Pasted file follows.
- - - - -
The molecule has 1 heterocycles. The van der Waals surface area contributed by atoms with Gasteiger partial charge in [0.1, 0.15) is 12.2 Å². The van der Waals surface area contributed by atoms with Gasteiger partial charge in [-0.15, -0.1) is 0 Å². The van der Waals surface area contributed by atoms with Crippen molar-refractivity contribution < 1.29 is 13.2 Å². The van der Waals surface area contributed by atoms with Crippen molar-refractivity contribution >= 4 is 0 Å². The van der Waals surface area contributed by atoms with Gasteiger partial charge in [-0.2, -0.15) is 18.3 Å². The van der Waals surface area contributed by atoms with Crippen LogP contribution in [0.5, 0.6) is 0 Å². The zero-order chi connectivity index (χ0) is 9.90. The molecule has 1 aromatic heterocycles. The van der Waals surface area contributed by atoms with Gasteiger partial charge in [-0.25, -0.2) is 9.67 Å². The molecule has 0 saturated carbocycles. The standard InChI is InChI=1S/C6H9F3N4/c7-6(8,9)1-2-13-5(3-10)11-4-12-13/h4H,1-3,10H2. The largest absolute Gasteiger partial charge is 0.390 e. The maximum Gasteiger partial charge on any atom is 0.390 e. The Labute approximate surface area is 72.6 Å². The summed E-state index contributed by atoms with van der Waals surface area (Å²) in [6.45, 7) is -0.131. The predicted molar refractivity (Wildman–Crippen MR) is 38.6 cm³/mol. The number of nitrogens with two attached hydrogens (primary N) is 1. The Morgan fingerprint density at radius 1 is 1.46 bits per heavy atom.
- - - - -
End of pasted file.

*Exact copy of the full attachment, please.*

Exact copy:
The molecule has 1 heterocycles. The van der Waals surface area contributed by atoms with Gasteiger partial charge in [0.1, 0.15) is 12.2 Å². The van der Waals surface area contributed by atoms with Gasteiger partial charge in [-0.15, -0.1) is 0 Å². The van der Waals surface area contributed by atoms with Crippen molar-refractivity contribution < 1.29 is 13.2 Å². The van der Waals surface area contributed by atoms with Crippen molar-refractivity contribution >= 4 is 0 Å². The van der Waals surface area contributed by atoms with Gasteiger partial charge in [-0.2, -0.15) is 18.3 Å². The van der Waals surface area contributed by atoms with Crippen LogP contribution in [0.5, 0.6) is 0 Å². The zero-order chi connectivity index (χ0) is 9.90. The molecule has 1 aromatic heterocycles. The van der Waals surface area contributed by atoms with Gasteiger partial charge in [-0.25, -0.2) is 9.67 Å². The molecule has 0 saturated carbocycles. The standard InChI is InChI=1S/C6H9F3N4/c7-6(8,9)1-2-13-5(3-10)11-4-12-13/h4H,1-3,10H2. The largest absolute Gasteiger partial charge is 0.390 e. The maximum Gasteiger partial charge on any atom is 0.390 e. The Labute approximate surface area is 72.6 Å². The summed E-state index contributed by atoms with van der Waals surface area (Å²) in [6.45, 7) is -0.131. The predicted molar refractivity (Wildman–Crippen MR) is 38.6 cm³/mol. The number of nitrogens with two attached hydrogens (primary N) is 1. The Morgan fingerprint density at radius 1 is 1.46 bits per heavy atom.